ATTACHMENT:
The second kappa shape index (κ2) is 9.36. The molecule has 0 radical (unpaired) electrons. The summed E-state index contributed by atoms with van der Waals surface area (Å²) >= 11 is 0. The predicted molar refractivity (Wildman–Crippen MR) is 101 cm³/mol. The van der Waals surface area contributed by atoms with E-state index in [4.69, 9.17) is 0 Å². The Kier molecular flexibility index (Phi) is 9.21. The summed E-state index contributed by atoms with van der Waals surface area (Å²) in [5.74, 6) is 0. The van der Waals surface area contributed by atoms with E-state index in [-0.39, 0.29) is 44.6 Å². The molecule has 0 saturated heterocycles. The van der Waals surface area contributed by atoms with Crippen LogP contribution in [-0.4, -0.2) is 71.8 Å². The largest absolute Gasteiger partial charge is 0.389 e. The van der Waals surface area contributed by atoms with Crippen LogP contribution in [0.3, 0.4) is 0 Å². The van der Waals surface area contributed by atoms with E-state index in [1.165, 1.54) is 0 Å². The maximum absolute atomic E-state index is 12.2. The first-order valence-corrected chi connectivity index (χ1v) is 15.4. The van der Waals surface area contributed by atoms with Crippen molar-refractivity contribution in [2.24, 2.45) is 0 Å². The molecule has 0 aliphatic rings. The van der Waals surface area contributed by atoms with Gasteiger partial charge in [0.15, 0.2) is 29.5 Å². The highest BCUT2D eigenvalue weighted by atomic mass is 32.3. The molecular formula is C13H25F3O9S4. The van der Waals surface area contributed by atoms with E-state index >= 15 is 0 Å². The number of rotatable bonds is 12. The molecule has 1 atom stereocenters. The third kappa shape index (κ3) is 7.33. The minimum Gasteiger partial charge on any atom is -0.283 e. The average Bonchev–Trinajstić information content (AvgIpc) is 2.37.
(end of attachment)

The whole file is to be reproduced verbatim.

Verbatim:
The second kappa shape index (κ2) is 9.36. The molecule has 0 radical (unpaired) electrons. The summed E-state index contributed by atoms with van der Waals surface area (Å²) >= 11 is 0. The predicted molar refractivity (Wildman–Crippen MR) is 101 cm³/mol. The van der Waals surface area contributed by atoms with E-state index in [4.69, 9.17) is 0 Å². The Kier molecular flexibility index (Phi) is 9.21. The summed E-state index contributed by atoms with van der Waals surface area (Å²) in [5.74, 6) is 0. The van der Waals surface area contributed by atoms with E-state index in [-0.39, 0.29) is 44.6 Å². The molecule has 0 saturated heterocycles. The van der Waals surface area contributed by atoms with Crippen LogP contribution in [-0.4, -0.2) is 71.8 Å². The largest absolute Gasteiger partial charge is 0.389 e. The van der Waals surface area contributed by atoms with Crippen LogP contribution in [0.3, 0.4) is 0 Å². The van der Waals surface area contributed by atoms with E-state index in [1.165, 1.54) is 0 Å². The maximum absolute atomic E-state index is 12.2. The first-order valence-corrected chi connectivity index (χ1v) is 15.4. The van der Waals surface area contributed by atoms with Crippen molar-refractivity contribution in [2.24, 2.45) is 0 Å². The molecule has 0 aliphatic rings. The van der Waals surface area contributed by atoms with Gasteiger partial charge in [0.15, 0.2) is 29.5 Å². The highest BCUT2D eigenvalue weighted by atomic mass is 32.3. The molecular formula is C13H25F3O9S4. The van der Waals surface area contributed by atoms with E-state index >= 15 is 0 Å². The number of rotatable bonds is 12. The molecule has 1 atom stereocenters. The third kappa shape index (κ3) is 7.33. The minimum Gasteiger partial charge on any atom is -0.283 e. The average Bonchev–Trinajstić information content (AvgIpc) is 2.37.